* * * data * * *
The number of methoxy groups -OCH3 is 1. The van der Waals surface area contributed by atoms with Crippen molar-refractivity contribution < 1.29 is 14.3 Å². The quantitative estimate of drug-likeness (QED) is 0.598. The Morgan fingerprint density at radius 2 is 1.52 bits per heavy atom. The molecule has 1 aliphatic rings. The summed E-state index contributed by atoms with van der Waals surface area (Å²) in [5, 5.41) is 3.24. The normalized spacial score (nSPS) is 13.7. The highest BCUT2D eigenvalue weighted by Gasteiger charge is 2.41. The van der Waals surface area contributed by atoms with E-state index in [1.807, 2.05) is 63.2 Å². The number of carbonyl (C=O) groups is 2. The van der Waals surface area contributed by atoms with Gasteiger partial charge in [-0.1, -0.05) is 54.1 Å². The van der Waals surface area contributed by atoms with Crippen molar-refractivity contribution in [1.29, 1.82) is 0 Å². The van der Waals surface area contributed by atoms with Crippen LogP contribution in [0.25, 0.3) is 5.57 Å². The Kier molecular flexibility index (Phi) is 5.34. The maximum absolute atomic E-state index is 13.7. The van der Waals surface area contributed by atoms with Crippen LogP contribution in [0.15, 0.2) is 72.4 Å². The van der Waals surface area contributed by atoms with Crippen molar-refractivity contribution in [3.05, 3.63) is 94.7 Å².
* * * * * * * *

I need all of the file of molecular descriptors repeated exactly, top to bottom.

The number of methoxy groups -OCH3 is 1. The van der Waals surface area contributed by atoms with Crippen molar-refractivity contribution < 1.29 is 14.3 Å². The quantitative estimate of drug-likeness (QED) is 0.598. The Morgan fingerprint density at radius 2 is 1.52 bits per heavy atom. The molecule has 1 aliphatic rings. The summed E-state index contributed by atoms with van der Waals surface area (Å²) in [5, 5.41) is 3.24. The normalized spacial score (nSPS) is 13.7. The highest BCUT2D eigenvalue weighted by Gasteiger charge is 2.41. The van der Waals surface area contributed by atoms with E-state index in [1.807, 2.05) is 63.2 Å². The number of carbonyl (C=O) groups is 2. The van der Waals surface area contributed by atoms with Gasteiger partial charge in [-0.1, -0.05) is 54.1 Å². The van der Waals surface area contributed by atoms with Crippen molar-refractivity contribution in [1.29, 1.82) is 0 Å². The van der Waals surface area contributed by atoms with Crippen LogP contribution in [0.25, 0.3) is 5.57 Å². The Kier molecular flexibility index (Phi) is 5.34. The maximum absolute atomic E-state index is 13.7. The van der Waals surface area contributed by atoms with Crippen LogP contribution in [0.15, 0.2) is 72.4 Å². The van der Waals surface area contributed by atoms with Crippen molar-refractivity contribution in [3.05, 3.63) is 94.7 Å².